In a cellar (all that remains of a great mansion) lurks a demonic bed. Anyone who lies on it will be eaten (and being eaten involves being surrounded by yellow foam and dragged down into yellow liquid limbo and dissolved). Trapped behind his own painting is the ghost of artist Aubrey Beardsley. He witnesses the bed’s depredations (and his narration explains the plot to us), but there is nothing he can do to stop the evil. That, more or less, is the plot. The 80 minutes meander along, and the…story is padded out with lots of scenes (some quite humorous) of one victim after another being devoured. Made for next-to-nothing, and looking it, Death Bed nonetheless benefits from some interesting camera movement and startling production design (especially of the bed itself). There is almost no direct sound, and with the majority of the story explained to us in voice-over, there is a distinct resemblance to the films of Doris Wishman (see A Night to Dismember). However, the off-kilter fairy tale qualities of the story, and some very striking imagery (especially at the end) raise Death Bed well above Wishman’s so-bad-it’s-great level. Fans of really obscure horror should check this out.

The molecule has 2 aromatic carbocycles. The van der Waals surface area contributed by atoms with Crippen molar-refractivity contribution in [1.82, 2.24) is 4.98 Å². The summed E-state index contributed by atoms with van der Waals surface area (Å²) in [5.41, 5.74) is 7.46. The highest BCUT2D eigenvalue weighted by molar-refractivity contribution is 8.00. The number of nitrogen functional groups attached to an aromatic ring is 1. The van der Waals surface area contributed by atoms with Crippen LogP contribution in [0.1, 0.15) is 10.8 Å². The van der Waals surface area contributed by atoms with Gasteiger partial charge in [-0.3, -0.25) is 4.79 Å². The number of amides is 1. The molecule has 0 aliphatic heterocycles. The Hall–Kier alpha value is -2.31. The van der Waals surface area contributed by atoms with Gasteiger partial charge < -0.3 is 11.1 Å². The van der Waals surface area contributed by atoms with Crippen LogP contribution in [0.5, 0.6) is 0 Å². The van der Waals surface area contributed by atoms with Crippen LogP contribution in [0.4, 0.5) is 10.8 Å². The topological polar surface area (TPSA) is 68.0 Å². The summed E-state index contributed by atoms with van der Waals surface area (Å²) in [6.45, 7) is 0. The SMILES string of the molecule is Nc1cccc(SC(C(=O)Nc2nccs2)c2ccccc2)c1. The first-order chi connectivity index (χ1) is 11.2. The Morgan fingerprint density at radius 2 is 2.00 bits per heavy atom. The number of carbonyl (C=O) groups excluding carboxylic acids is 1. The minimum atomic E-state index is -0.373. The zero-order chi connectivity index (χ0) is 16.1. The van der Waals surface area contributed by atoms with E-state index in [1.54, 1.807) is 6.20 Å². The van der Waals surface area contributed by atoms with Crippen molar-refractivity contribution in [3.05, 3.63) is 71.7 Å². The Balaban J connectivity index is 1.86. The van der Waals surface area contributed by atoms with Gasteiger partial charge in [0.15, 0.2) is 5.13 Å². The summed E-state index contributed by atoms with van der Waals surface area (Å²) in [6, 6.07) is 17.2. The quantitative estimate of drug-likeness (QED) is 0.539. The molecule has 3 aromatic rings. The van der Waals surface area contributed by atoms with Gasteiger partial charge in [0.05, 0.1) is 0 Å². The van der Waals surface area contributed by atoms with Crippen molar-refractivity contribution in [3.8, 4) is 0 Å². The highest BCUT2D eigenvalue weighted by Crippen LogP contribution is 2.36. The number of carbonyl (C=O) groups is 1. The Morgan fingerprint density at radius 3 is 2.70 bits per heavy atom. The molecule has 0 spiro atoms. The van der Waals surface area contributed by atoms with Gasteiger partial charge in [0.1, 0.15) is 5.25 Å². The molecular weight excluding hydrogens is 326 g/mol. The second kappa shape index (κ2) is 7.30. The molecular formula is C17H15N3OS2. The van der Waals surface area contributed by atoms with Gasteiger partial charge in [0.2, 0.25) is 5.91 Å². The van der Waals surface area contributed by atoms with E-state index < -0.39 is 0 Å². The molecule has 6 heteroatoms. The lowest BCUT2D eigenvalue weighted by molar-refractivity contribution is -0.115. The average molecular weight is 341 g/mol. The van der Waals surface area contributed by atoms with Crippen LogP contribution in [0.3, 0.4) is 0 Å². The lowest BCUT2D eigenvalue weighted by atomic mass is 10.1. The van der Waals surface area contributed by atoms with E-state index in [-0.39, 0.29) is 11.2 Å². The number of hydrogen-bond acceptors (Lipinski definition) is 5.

The sound is mono, except for the new music provide by Stephen Thrower and Ossian Brown, which is stereo, and that combination is a bit odd. There is some background noise, but more often than not the film is close to being silent. The limitations of the sound are not so much a result of the transfer as the low, low, low budget and age of the source materials.
As with the sound, so with the picture. The film was shot on 16 mm, and so the picture is unavoidably grainy and murky. There is some damage to the print (notably a vertical line 22 minutes in) and dirt comes and goes. Again, it’s close to mirraculous that the mnovie exists in any form at all, so quibbling over the fact that it doesn’t measure up to Superbit is just silly. No edge enhancement problems, though!
Author/musician Stephen Thrower provides the liner notes, and director George Barry does a brief introduction. Both cover a lot of the same ground — mostly how the film got made, and what happened to it afterwards, but this is a fascinating little tale, and Barry is amusingly self-deprecating. The menu’s main page is animated and scored.
A curious release, quite engaging in its own, torqued little way. Cult Epics deserves kudos for restoring a small piece of horror history to us.
Special Features List
- Introduction by director George Barry
- Liner Notes